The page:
Athletes compete in kayaks using a double blade paddle. These athletes all have a physical disability and are grouped into three sports classes.
KL1: Athletes in this sports class have no or very limited trunk and no leg function.
KL2: Athletes in this sports class have some trunk and leg function; they are able to sit upright in the kayak. Along with this, they will have limited leg movement during paddling.
KL3: Athletes in this sports class have trunk and partial leg function, they are able to sit with trunk in forward position in the kayak and able to use at least one leg or prosthetic leg.
Road cycling: On bicycles, tricycles, handbikes and tandems, athletes compete against each other in long-distance road races and against the clock in time trials.
Track cycling: Cyclists compete to achieve the fastest times on a 250m track at the velodrome.
Whether it's on the track or out on the road, this thrilling sport combines explosive speed and smart tactics. Oh, the Brits are very good on a bike too so expect meals!
Cycling is open to amputees, 'les autres' (athletes whose disability does not fall under one of the other categories), athletes with cerebral palsy and visually impaired athletes, competing in individual road race and track events.
Athletes with physical disabilities either compete on bicycles (road and track), handcycles or tricycles (road only).
Visually impaired athletes compete on two-seater bicycles along with a guide who can see clearly.
Handcycle sport classes H1-4: Cyclists in H1-3 compete in a leaning back position. H1 athletes have no trunk or leg function and limited arm function while H3 athletes have no leg function but good trunk and arm function. H4 athletes sit on their knees and use their arms and trunk.
Tricycle T1-2: Races for athletes who are unable to ride a bicycle because of a condition affecting their balance and co-ordination, which is the ability to use different parts of the body together smoothly. Athletes in the T1 class have more serious co-ordination problems than T2 athletes.
Bicycle C1-5: Cyclists may have a condition like cerebral palsy or have a leg or arm amputation. C1 athletes have the most severe limitation while C5 athletes meet the basic disability requirements.
Para-dressage is the only event on the Paralympic programme. The rider must get the horse to perform c movements - such as steps, trots and canters - and freestyle routines choreographed to music.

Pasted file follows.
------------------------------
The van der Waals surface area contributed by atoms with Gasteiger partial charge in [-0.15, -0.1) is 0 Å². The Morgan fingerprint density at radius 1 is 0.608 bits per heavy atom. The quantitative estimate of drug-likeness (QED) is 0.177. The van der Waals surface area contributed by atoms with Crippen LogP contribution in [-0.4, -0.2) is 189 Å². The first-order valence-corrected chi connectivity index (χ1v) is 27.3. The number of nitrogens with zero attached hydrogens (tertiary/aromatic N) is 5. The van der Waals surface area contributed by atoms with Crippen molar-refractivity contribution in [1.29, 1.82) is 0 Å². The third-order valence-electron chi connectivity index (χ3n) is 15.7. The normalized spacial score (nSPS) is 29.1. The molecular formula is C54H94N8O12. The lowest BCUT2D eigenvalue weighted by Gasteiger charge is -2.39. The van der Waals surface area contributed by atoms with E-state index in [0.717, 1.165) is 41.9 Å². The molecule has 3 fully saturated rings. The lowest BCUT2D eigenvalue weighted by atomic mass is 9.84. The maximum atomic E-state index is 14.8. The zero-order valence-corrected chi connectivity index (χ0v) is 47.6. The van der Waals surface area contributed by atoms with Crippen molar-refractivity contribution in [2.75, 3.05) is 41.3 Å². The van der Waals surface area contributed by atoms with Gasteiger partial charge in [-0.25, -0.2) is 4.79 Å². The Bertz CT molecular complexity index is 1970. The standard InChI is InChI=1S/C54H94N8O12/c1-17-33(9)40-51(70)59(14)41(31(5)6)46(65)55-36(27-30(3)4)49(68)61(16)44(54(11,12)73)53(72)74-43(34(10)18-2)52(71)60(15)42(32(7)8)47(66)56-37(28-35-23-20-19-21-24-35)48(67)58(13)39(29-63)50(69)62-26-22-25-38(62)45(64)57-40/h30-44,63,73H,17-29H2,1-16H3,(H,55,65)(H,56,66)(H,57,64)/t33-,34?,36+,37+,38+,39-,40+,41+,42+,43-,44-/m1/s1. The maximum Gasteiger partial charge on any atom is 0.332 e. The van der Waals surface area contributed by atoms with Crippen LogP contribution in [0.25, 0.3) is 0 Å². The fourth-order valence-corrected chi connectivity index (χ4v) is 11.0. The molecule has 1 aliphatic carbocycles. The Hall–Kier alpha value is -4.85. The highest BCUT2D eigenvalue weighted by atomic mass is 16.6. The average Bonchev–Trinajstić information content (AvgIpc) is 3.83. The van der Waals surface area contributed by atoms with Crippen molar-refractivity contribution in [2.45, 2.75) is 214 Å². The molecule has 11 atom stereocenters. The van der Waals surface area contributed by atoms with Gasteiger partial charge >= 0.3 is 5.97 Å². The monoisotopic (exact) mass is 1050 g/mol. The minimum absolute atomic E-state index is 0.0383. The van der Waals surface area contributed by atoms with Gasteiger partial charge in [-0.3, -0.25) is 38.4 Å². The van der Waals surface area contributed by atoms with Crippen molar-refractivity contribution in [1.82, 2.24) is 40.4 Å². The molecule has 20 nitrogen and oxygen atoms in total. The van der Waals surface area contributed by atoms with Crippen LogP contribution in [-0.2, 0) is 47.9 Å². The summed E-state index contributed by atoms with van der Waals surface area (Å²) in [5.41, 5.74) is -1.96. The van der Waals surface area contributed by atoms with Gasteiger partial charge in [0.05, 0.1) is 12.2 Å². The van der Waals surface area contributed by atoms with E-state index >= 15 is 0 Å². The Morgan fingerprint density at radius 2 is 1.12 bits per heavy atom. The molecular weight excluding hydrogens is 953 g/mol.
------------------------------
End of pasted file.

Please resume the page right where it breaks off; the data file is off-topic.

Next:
There are dancing horses! What else do we need to tell you?! Riders are not the only ones to get medals - horses are awarded too!
Athletes are divided into five categories. The lower the class number, the greater the disability.
Classes 1(a) and 1(b): Mainly wheelchair users, athletes with little trunk control and/or impairments in all four limbs or no trunk balance and good upper limb functions
Class 2: Riders have a very limited ability in both lower limbs and a good trunk balance, or milder limitations in upper and lower limbs with reduced trunk control. Some use a wheelchair in daily life.
Class 3: Typically athletes who can get around without assistance. Riders may have impairments in both arms or have no arms, or moderate impairments of all four limbs. This category also includes blind riders and those with conditions such as dwarfism.
Class 4: Athletes with impairments in one or two limbs or some visual impairment
5-a-side: This version is adapted for people with eyesight problems. Outfield players must wear eye shades and the ball makes a sound that players can follow. Two teams try to outscore each other and are directed by their coach, guide and goalkeeper, who can see.
7-a-side: This version is adapted for players with cerebral palsy. Two teams of seven players try to put the ball in their opponent's goal, while defending their own.
Technique, tough tackling and lots of goals - you will be blown away by the skills of the players, and thrilled by the attacking football.
Seven-a-side football consists of players from the C5, C6, C7 and C8 divisions, rated according to limb control and co-ordination problems when running.
All classes are made up of athletes who are able to walk about. The lower the class number, the greater the physical disability.
At least one C5 or C6 class athlete must be on the field at all times and a team is not allowed to have more than two C8 players on the field.
Goalball is played by athletes who are blind or have eyesight problems.
Two teams of three players try to score points by throwing a ball at high speed into their opponent's goal at the other end of the court.
Participants wear black-out masks to ensure everyone, whether blind or visually impaired, competes equally.
The ball has bells inside it to help the players know where it is and, as a result, the game is played in total silence.
Fast-paced sport that switches so quickly between attack and defence. The ball can reach speeds close to 60 miles per hour.